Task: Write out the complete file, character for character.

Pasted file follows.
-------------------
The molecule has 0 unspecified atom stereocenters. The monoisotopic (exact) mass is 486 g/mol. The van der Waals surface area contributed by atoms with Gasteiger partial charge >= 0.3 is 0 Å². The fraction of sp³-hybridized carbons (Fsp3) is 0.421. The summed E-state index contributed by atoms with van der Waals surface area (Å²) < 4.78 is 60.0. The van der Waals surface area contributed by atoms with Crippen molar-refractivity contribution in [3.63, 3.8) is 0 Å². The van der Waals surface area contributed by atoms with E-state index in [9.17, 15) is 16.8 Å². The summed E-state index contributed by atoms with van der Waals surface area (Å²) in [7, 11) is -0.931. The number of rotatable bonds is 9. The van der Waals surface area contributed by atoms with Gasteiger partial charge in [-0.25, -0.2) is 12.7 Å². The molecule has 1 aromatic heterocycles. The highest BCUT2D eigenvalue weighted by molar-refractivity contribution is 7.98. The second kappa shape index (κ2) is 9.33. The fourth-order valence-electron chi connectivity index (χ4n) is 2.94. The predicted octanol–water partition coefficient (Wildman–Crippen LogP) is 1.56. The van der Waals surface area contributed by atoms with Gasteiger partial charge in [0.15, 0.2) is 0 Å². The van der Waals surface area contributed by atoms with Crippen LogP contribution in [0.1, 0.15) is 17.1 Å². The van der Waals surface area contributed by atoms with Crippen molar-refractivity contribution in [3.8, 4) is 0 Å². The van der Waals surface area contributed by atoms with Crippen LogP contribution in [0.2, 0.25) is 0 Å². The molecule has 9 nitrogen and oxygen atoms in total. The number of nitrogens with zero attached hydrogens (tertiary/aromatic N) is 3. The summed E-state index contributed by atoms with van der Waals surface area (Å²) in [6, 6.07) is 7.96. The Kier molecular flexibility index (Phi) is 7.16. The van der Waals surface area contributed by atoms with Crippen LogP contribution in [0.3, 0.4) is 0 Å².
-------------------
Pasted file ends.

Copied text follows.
The molecule has 0 unspecified atom stereocenters. The monoisotopic (exact) mass is 486 g/mol. The van der Waals surface area contributed by atoms with Gasteiger partial charge >= 0.3 is 0 Å². The fraction of sp³-hybridized carbons (Fsp3) is 0.421. The summed E-state index contributed by atoms with van der Waals surface area (Å²) < 4.78 is 60.0. The van der Waals surface area contributed by atoms with Crippen molar-refractivity contribution in [3.63, 3.8) is 0 Å². The van der Waals surface area contributed by atoms with E-state index in [9.17, 15) is 16.8 Å². The summed E-state index contributed by atoms with van der Waals surface area (Å²) in [7, 11) is -0.931. The number of rotatable bonds is 9. The van der Waals surface area contributed by atoms with Gasteiger partial charge in [-0.25, -0.2) is 12.7 Å². The molecule has 1 aromatic heterocycles. The highest BCUT2D eigenvalue weighted by molar-refractivity contribution is 7.98. The second kappa shape index (κ2) is 9.33. The fourth-order valence-electron chi connectivity index (χ4n) is 2.94. The predicted octanol–water partition coefficient (Wildman–Crippen LogP) is 1.56. The van der Waals surface area contributed by atoms with Gasteiger partial charge in [0.15, 0.2) is 0 Å². The van der Waals surface area contributed by atoms with Crippen LogP contribution in [0.1, 0.15) is 17.1 Å². The van der Waals surface area contributed by atoms with Crippen molar-refractivity contribution in [3.8, 4) is 0 Å². The van der Waals surface area contributed by atoms with Crippen LogP contribution in [0.2, 0.25) is 0 Å². The molecule has 9 nitrogen and oxygen atoms in total. The number of nitrogens with zero attached hydrogens (tertiary/aromatic N) is 3. The summed E-state index contributed by atoms with van der Waals surface area (Å²) in [6, 6.07) is 7.96. The Kier molecular flexibility index (Phi) is 7.16. The van der Waals surface area contributed by atoms with Crippen LogP contribution in [0.3, 0.4) is 0 Å².